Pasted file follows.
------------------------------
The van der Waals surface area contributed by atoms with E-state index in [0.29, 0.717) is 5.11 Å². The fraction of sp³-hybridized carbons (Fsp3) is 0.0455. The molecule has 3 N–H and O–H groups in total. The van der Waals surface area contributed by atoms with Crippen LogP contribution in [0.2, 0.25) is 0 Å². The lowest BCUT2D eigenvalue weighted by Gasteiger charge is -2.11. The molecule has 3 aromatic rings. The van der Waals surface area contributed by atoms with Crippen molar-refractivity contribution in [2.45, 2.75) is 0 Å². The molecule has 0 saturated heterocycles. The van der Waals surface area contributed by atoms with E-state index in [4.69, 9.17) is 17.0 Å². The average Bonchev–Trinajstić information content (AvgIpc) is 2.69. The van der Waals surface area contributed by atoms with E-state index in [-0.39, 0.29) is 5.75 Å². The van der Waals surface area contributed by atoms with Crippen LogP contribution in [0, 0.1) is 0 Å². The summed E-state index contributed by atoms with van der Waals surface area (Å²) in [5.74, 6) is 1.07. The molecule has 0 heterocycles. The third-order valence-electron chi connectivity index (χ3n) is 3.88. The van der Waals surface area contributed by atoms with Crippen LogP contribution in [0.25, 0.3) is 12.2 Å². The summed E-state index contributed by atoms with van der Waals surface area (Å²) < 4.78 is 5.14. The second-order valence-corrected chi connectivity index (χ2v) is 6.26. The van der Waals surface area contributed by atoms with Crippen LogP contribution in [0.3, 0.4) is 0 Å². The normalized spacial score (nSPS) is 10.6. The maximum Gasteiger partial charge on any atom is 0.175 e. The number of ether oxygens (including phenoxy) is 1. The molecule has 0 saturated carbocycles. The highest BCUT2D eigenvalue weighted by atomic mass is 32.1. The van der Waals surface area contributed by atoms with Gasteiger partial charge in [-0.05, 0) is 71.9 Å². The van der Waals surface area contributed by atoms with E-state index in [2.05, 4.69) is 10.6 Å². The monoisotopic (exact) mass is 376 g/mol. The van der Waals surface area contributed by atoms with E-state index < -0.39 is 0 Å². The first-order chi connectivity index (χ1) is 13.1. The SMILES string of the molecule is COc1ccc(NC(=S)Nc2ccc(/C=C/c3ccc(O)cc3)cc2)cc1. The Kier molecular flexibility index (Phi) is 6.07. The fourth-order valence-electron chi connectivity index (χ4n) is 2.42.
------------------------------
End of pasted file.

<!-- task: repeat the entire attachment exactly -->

The van der Waals surface area contributed by atoms with E-state index in [0.29, 0.717) is 5.11 Å². The fraction of sp³-hybridized carbons (Fsp3) is 0.0455. The molecule has 3 N–H and O–H groups in total. The van der Waals surface area contributed by atoms with Crippen LogP contribution in [0.2, 0.25) is 0 Å². The lowest BCUT2D eigenvalue weighted by Gasteiger charge is -2.11. The molecule has 3 aromatic rings. The van der Waals surface area contributed by atoms with Crippen molar-refractivity contribution in [2.45, 2.75) is 0 Å². The molecule has 0 saturated heterocycles. The van der Waals surface area contributed by atoms with E-state index in [4.69, 9.17) is 17.0 Å². The average Bonchev–Trinajstić information content (AvgIpc) is 2.69. The van der Waals surface area contributed by atoms with E-state index in [-0.39, 0.29) is 5.75 Å². The van der Waals surface area contributed by atoms with Crippen LogP contribution in [0, 0.1) is 0 Å². The summed E-state index contributed by atoms with van der Waals surface area (Å²) in [5.74, 6) is 1.07. The molecule has 0 heterocycles. The third-order valence-electron chi connectivity index (χ3n) is 3.88. The van der Waals surface area contributed by atoms with Crippen LogP contribution in [0.25, 0.3) is 12.2 Å². The summed E-state index contributed by atoms with van der Waals surface area (Å²) < 4.78 is 5.14. The second-order valence-corrected chi connectivity index (χ2v) is 6.26. The van der Waals surface area contributed by atoms with Crippen LogP contribution in [0.3, 0.4) is 0 Å². The normalized spacial score (nSPS) is 10.6. The maximum Gasteiger partial charge on any atom is 0.175 e. The number of ether oxygens (including phenoxy) is 1. The molecule has 0 saturated carbocycles. The highest BCUT2D eigenvalue weighted by atomic mass is 32.1. The van der Waals surface area contributed by atoms with Gasteiger partial charge in [-0.05, 0) is 71.9 Å². The van der Waals surface area contributed by atoms with E-state index in [2.05, 4.69) is 10.6 Å². The monoisotopic (exact) mass is 376 g/mol. The van der Waals surface area contributed by atoms with E-state index < -0.39 is 0 Å². The first-order chi connectivity index (χ1) is 13.1. The SMILES string of the molecule is COc1ccc(NC(=S)Nc2ccc(/C=C/c3ccc(O)cc3)cc2)cc1. The Kier molecular flexibility index (Phi) is 6.07. The fourth-order valence-electron chi connectivity index (χ4n) is 2.42.